Living Up To It's Billing
The White Marlin OpenArticle by Steve Wright
OCEAN CITY, Md -- It’s 8:30 a.m. and the 60-foot boat named “Moore Bills” has eight lines in the water, 60 miles off the Atlantic Ocean coast. This boat and crew left the harbor four hours ago, in search of a million-dollar fish.
That million-dollar prize isn’t some sort of long odds lottery. Total prize money in the White Marlin Open is based upon the number of entries; in 2005 a 78.5-pound white marlin was worth $1,638,916. Three other times in tournament history the winning white marlin has paid at least $1.3 million.
That’s part of the reason why the annual White Marlin Open is called “The World’s Largest Billfish Tournament.” The best offshore saltwater anglers and crews have been coming to Ocean City this week in August for the past 37 years.
This tournament is Jim Motsko’s baby, but it has morphed into something he couldn’t have envisioned when he started it in 1974. That year there were 57 boats entered with $20,000 in guaranteed prize money.
“Worldwide, it’s the largest billfish tournament in the world in the number of boats and the amount of prize money,” Motsko said.
There have been over 400 boats entered in the White Marlin Open in recent years. This year, with a down economy, the number is 237 boats and an estimated payout of $2,138,000.
When Motsko started this event he saw it as a way to “go pro.” After serving as a ship’s mate a few years, Motsko thought he was good enough to become a professional angler, just like someone might compete in the Professional Golf Association.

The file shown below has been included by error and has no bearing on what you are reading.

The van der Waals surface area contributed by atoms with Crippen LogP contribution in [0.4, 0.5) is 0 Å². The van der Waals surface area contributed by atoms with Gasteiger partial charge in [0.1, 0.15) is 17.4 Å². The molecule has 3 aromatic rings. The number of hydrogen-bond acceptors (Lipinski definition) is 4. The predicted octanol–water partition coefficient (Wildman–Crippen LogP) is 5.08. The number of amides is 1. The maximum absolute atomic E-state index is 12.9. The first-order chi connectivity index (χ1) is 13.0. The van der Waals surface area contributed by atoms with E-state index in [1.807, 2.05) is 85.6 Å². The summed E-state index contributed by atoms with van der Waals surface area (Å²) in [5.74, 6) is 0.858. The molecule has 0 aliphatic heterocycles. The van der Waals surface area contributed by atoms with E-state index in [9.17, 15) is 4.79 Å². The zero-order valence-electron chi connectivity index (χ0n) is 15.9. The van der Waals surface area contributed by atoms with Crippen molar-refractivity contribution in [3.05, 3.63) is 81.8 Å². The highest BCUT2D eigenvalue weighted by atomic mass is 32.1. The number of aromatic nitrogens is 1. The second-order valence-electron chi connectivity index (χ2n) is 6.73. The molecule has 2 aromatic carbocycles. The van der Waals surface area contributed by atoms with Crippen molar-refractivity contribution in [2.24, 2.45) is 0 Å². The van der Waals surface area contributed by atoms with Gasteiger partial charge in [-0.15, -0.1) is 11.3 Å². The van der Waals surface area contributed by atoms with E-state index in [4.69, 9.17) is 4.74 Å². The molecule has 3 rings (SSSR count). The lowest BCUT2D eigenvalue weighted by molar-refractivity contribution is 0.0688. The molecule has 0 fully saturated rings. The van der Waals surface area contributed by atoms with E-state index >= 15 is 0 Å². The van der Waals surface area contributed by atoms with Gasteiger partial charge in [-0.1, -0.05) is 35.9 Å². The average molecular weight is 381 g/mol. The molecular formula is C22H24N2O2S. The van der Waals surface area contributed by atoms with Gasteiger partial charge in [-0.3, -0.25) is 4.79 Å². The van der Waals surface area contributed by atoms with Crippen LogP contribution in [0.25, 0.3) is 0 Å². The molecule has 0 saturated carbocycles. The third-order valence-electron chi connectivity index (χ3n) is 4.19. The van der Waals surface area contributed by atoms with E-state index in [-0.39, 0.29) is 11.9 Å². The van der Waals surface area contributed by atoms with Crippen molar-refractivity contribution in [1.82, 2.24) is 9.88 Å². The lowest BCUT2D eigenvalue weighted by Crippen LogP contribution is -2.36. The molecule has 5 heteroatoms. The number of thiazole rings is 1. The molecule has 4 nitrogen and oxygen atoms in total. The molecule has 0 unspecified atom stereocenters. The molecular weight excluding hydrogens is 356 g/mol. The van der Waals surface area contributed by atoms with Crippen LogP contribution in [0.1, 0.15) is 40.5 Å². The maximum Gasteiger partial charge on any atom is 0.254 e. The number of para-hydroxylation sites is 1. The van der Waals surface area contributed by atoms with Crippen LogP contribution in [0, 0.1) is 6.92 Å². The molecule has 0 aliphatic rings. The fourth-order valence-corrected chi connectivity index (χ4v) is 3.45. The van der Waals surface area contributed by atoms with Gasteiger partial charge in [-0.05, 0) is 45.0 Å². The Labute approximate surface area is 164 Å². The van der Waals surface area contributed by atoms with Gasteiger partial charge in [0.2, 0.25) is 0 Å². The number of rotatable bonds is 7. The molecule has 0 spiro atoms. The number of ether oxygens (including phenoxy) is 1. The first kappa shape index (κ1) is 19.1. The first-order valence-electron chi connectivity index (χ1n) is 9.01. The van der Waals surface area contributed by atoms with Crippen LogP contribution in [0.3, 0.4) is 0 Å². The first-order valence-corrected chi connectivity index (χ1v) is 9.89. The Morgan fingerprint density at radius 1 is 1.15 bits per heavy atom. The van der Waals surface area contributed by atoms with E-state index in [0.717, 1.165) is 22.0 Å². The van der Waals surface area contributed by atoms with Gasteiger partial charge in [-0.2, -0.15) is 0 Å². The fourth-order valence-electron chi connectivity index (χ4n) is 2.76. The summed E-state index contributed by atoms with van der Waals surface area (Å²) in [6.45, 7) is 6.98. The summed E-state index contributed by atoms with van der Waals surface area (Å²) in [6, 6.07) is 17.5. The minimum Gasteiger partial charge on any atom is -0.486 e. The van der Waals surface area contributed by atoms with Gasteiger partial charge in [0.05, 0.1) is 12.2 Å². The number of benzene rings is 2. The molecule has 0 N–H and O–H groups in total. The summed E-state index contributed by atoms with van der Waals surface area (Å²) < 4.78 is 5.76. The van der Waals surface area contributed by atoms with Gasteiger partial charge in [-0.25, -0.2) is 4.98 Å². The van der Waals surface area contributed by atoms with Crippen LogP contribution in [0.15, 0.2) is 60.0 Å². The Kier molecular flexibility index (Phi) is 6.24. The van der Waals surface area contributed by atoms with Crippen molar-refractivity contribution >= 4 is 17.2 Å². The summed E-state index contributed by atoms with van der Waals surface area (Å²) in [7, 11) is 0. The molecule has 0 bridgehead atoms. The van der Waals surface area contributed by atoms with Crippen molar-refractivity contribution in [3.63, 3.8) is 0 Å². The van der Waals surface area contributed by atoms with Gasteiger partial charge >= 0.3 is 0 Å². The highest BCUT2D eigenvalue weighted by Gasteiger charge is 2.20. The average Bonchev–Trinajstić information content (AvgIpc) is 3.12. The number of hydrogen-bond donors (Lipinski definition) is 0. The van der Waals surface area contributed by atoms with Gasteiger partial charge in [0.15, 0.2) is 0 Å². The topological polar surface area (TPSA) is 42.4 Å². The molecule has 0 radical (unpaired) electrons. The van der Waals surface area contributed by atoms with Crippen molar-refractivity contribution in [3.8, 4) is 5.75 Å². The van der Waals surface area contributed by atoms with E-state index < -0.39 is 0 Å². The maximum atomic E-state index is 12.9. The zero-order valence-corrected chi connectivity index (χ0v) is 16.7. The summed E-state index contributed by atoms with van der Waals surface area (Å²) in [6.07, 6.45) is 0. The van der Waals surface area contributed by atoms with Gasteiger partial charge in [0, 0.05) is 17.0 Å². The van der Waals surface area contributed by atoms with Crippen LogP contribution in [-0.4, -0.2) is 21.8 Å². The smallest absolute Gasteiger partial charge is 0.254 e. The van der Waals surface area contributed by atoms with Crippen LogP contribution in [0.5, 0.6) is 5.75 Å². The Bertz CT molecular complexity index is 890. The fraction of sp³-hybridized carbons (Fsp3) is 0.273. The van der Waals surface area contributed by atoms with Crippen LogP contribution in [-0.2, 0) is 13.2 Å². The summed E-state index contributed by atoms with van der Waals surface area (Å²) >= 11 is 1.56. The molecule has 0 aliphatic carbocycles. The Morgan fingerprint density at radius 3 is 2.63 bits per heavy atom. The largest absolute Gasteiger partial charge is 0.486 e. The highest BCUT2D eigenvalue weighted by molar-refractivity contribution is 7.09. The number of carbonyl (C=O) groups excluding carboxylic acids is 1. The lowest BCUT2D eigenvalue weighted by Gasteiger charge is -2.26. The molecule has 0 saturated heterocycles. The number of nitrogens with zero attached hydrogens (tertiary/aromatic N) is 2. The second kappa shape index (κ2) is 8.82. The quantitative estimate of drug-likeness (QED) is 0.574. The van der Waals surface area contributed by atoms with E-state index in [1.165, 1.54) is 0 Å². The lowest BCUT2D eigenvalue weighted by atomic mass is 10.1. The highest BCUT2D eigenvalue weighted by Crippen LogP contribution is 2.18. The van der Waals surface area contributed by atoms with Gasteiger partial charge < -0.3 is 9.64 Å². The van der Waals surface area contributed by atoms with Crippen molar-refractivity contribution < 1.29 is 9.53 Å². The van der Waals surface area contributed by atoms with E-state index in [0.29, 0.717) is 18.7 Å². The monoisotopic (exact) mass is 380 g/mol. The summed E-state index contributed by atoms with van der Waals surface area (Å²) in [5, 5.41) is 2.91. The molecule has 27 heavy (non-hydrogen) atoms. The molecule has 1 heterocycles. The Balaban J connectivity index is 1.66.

“I started the tournament thinking I could fish it and win money,” Motsko said. “And with that money I could go fish again. That didn’t happen, but the tournament grew. It has worked out well.”
There are long periods of nothingness when dragging teasers, dredges and baited lines through what appears to be an endless ocean at 60 miles offshore. But that can change in a hurry. “Moore Bills” mate Wayne Plancks spotted a white marlin coming up behind one of the baits only 30 minutes after the lines had been put in the water.
When the fish engulfed the bait, pandemonium broke out on board. Everyone had a job, most of which concerned getting the remaining seven lines out of the water, so a fighting fish wouldn’t entangle them. A lot of yelling and screaming was involved.
“Marlin fishing is hours of boredom and seconds of havoc,” Motsko said. “It gets crazy.”
Shane Moore, 48, owns “Moore Bills.” He runs a vending business in Jarrettsville, Md., and has grown into an avid offshore angler, as have his wife and children. But this isn’t a family outing. Moore has assembled a team of friends – Phil Key, Keith Kaiser, Luke Reeder and Jack Roesner, who chipped in to cover food, fuel and the $15,900 it costs to go “all in,” which means an entry into all the various WMO calcutta bets.
In the WMO format, the tournament runs for five days – from Monday through Friday - but each boat is allowed only three days on the water. It lets you do some picking and choosing according to weather and how the fish are biting.
“It’s a very good part of the tournament,” Motsko said. “The little boats can pick their days. The big boats have a little more leeway. They can lay up the first day and maybe let somebody else find the fish.”